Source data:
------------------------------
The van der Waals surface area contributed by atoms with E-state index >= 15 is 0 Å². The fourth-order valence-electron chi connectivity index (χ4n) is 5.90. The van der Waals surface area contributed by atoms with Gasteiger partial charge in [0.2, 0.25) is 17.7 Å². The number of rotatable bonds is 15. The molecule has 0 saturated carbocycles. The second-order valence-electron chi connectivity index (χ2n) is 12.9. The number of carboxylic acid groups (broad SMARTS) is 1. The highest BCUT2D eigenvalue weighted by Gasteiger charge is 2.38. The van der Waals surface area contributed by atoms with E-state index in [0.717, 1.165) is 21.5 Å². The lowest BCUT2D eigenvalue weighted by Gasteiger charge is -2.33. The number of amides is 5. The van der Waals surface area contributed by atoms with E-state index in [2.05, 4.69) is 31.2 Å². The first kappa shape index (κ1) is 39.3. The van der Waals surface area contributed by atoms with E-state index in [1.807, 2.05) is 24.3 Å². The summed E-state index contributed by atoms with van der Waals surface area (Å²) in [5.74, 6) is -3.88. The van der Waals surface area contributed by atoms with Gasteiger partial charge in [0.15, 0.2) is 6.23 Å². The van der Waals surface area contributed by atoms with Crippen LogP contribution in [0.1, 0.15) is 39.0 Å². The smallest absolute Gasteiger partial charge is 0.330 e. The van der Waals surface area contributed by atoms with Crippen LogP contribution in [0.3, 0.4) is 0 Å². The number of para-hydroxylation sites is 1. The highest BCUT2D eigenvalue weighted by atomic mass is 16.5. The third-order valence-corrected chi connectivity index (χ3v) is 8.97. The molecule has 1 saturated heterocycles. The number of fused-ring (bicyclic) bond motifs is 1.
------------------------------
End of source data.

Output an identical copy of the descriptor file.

The van der Waals surface area contributed by atoms with E-state index >= 15 is 0 Å². The fourth-order valence-electron chi connectivity index (χ4n) is 5.90. The van der Waals surface area contributed by atoms with Gasteiger partial charge in [0.2, 0.25) is 17.7 Å². The number of rotatable bonds is 15. The molecule has 0 saturated carbocycles. The second-order valence-electron chi connectivity index (χ2n) is 12.9. The number of carboxylic acid groups (broad SMARTS) is 1. The highest BCUT2D eigenvalue weighted by Gasteiger charge is 2.38. The van der Waals surface area contributed by atoms with E-state index in [0.717, 1.165) is 21.5 Å². The lowest BCUT2D eigenvalue weighted by Gasteiger charge is -2.33. The number of amides is 5. The van der Waals surface area contributed by atoms with E-state index in [2.05, 4.69) is 31.2 Å². The first kappa shape index (κ1) is 39.3. The van der Waals surface area contributed by atoms with E-state index in [1.807, 2.05) is 24.3 Å². The summed E-state index contributed by atoms with van der Waals surface area (Å²) in [5.74, 6) is -3.88. The van der Waals surface area contributed by atoms with Gasteiger partial charge in [0.15, 0.2) is 6.23 Å². The van der Waals surface area contributed by atoms with Crippen LogP contribution in [0.1, 0.15) is 39.0 Å². The smallest absolute Gasteiger partial charge is 0.330 e. The van der Waals surface area contributed by atoms with Crippen LogP contribution in [0.3, 0.4) is 0 Å². The number of para-hydroxylation sites is 1. The highest BCUT2D eigenvalue weighted by atomic mass is 16.5. The third-order valence-corrected chi connectivity index (χ3v) is 8.97. The molecule has 1 saturated heterocycles. The number of fused-ring (bicyclic) bond motifs is 1.